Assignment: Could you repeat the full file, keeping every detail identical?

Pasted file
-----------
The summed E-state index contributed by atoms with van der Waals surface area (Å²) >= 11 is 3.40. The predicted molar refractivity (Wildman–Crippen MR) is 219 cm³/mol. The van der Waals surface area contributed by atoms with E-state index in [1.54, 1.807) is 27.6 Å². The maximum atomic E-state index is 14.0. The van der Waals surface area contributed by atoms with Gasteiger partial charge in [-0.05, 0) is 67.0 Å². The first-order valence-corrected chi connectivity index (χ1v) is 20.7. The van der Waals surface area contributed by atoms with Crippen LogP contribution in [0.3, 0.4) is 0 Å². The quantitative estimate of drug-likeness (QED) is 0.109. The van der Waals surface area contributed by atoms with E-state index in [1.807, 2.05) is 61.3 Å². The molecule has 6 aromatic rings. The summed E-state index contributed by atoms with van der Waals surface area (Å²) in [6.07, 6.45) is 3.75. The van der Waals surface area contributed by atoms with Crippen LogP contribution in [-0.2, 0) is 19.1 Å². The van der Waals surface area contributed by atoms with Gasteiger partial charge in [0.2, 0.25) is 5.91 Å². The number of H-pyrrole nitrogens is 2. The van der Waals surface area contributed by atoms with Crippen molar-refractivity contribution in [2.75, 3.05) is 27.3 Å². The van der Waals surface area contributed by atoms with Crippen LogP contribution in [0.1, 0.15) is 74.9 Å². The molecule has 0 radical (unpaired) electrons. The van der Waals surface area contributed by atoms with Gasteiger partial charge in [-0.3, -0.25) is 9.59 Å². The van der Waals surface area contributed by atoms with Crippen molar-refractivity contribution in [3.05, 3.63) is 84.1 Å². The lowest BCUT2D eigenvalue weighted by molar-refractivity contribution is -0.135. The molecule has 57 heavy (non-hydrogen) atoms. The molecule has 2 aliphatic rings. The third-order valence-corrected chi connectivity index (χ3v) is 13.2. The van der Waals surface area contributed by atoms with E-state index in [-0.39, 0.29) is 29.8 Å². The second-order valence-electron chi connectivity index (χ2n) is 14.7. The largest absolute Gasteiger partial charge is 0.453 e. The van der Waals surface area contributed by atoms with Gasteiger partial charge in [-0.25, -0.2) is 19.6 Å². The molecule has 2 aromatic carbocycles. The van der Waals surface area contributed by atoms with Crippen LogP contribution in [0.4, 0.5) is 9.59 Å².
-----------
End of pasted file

The summed E-state index contributed by atoms with van der Waals surface area (Å²) >= 11 is 3.40. The predicted molar refractivity (Wildman–Crippen MR) is 219 cm³/mol. The van der Waals surface area contributed by atoms with E-state index in [1.54, 1.807) is 27.6 Å². The maximum atomic E-state index is 14.0. The van der Waals surface area contributed by atoms with Gasteiger partial charge in [-0.05, 0) is 67.0 Å². The first-order valence-corrected chi connectivity index (χ1v) is 20.7. The van der Waals surface area contributed by atoms with Crippen LogP contribution in [0.3, 0.4) is 0 Å². The quantitative estimate of drug-likeness (QED) is 0.109. The van der Waals surface area contributed by atoms with E-state index in [1.807, 2.05) is 61.3 Å². The molecule has 6 aromatic rings. The summed E-state index contributed by atoms with van der Waals surface area (Å²) in [6.07, 6.45) is 3.75. The van der Waals surface area contributed by atoms with Crippen LogP contribution in [-0.2, 0) is 19.1 Å². The van der Waals surface area contributed by atoms with Gasteiger partial charge in [0.2, 0.25) is 5.91 Å². The number of H-pyrrole nitrogens is 2. The van der Waals surface area contributed by atoms with Crippen molar-refractivity contribution in [2.75, 3.05) is 27.3 Å². The van der Waals surface area contributed by atoms with Crippen LogP contribution in [0.1, 0.15) is 74.9 Å². The molecule has 0 radical (unpaired) electrons. The van der Waals surface area contributed by atoms with Gasteiger partial charge in [-0.3, -0.25) is 9.59 Å². The van der Waals surface area contributed by atoms with Crippen molar-refractivity contribution in [3.05, 3.63) is 84.1 Å². The lowest BCUT2D eigenvalue weighted by molar-refractivity contribution is -0.135. The molecule has 57 heavy (non-hydrogen) atoms. The molecule has 2 aliphatic rings. The third-order valence-corrected chi connectivity index (χ3v) is 13.2. The van der Waals surface area contributed by atoms with E-state index in [-0.39, 0.29) is 29.8 Å². The second-order valence-electron chi connectivity index (χ2n) is 14.7. The largest absolute Gasteiger partial charge is 0.453 e. The van der Waals surface area contributed by atoms with Gasteiger partial charge in [-0.25, -0.2) is 19.6 Å². The molecule has 2 aromatic carbocycles. The van der Waals surface area contributed by atoms with Crippen LogP contribution in [0.4, 0.5) is 9.59 Å².